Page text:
One Republican mantra is their advocacy of “local control,” usually advanced to defend a local government’s efforts to push its brand of religion down everyone else’s throats. But, while it enables bigots to maintain their bigotry, the GOP shies away from local control in most other instances.

          Norman residents would like to eliminate single-use plastic and paper bags. They think a five cent fee on each bag might discourage their usage. Maybe they don’t like to see them blowing from the tree tops.

          Not so fast, says Republican Sen. James Leewright of Bristow. The Associated Press reports Leewright proposed a bill to ban municipalities from imposing such fees – and it passed in committee.

         The claim is that such “individual guidelines for plastic bags would create a hodgepodge of rules,” hard to enforce. Maybe so if you don’t know where your city limits are.

         The AP continues, “Oklahoma is one of at least five states where lawmakers are considering pre-empting local governments from taxing or banning plastic bags. Eleven others including Texas, Arizona and Florida already have pre-emptions laws.” The three mentioned are Republican-controlled. Meanwhile, New York state is set to join California in banning such bags statewide, joining Hawaii, according to The Hill, which has banned them county-by-every-single county. Who can trust such local license?

         Not Oklahoma Republicans. In 2014, they passed a law which forbids local entities from raising their own minimum wage levels above the state average. The opponents stated the obvious – that such a hike might send local employers elsewhere. But, shouldn’t it be the call of local officials to decide what kinds of businesses they want in their community?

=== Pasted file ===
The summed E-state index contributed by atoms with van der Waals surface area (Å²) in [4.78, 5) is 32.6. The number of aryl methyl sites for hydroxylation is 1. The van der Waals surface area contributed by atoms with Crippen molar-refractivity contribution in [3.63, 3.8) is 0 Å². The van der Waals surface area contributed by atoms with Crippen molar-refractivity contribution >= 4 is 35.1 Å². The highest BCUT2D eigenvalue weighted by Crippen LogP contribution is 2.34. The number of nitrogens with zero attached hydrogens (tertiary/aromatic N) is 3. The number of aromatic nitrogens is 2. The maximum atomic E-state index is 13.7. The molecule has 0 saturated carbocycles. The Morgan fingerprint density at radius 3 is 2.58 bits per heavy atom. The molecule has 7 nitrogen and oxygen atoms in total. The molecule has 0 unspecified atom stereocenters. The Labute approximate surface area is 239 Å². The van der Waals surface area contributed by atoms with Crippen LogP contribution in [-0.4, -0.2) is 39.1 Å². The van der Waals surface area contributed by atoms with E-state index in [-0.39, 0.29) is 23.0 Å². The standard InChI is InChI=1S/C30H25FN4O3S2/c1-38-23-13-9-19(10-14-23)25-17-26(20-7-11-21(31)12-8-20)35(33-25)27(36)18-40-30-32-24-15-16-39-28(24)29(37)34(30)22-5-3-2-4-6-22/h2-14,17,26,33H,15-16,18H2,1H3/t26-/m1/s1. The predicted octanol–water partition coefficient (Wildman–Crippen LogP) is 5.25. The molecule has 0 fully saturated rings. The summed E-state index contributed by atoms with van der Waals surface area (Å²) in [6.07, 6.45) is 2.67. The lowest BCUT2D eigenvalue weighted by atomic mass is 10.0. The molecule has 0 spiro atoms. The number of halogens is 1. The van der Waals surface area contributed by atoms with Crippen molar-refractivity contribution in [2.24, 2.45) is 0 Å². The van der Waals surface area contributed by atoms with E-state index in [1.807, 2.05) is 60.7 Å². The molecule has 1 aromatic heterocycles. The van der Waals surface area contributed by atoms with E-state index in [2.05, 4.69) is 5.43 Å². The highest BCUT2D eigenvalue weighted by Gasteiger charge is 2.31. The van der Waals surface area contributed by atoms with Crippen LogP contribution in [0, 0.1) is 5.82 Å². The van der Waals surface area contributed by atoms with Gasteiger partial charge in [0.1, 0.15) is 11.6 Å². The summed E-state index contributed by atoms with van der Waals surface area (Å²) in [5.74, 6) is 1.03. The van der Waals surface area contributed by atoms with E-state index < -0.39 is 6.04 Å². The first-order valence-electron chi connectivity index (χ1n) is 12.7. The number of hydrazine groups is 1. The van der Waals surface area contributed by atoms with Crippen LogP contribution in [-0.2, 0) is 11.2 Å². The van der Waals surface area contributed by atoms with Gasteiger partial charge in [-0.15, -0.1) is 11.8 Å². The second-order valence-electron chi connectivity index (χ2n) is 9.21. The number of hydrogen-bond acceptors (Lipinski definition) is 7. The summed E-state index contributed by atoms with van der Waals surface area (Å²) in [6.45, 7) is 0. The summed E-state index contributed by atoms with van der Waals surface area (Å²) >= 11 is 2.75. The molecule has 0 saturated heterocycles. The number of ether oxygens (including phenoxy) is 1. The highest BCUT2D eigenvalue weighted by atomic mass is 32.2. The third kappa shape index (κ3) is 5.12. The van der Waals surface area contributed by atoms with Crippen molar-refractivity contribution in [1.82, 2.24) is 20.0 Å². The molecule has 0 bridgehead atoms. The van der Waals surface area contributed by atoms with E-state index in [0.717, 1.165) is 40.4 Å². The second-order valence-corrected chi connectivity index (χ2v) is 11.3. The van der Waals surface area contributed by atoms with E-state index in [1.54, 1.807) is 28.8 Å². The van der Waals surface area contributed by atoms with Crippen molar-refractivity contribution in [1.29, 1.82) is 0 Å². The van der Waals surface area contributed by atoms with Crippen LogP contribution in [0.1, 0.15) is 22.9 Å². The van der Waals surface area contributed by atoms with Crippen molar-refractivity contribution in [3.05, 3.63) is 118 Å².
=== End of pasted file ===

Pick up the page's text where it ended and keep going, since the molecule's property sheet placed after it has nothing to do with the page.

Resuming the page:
In a recent weekly column, Democratic Rep. David Perryman of Chickasha detailed how the oil industry’s legislative lackeys have increased the petro polluters rights at the expense of local control.

          In 2015, Greed’s Own Party’s legislative lackeys banned local municipalities from imposing anti-fracking rules to protect its citizens. Seems like it was those radicals up at Stillwater who wanted to protect their citizenry.

          “Not only did this move undermine the ability of municipalities to protect its citizens and their property,” Perryman wrote, “it firmly solidified the jurisdiction of the Corporation Commission, historically the favorite lapdog of the oil and gas industry, and pre-empted local control on most issues.”

          Local control becomes oilco control.

          Now comes HB 2150, which “would require municipalities and counties to compensate oil and gas business interests for any regulation or restriction that may limit oil and gas operations, even if the restrictions are intended to benefit the health and safety of the community.

          “The bill,” Perryman points out, “would punish cities, towns and communities for trying to protect citizens from pollution and is an attempt to scare municipalities away from passing any ordinance that might impact oil and gas.”

          As is usually the case with the party of platitudes, the rhetoric is 180 degrees away from its intentions. “Local control” sounds great; just don’t try to exercise it around Republicans.

          (Gary Edmondson is chair of the Stephens County Democratic Party: or

Locals controlled not local control

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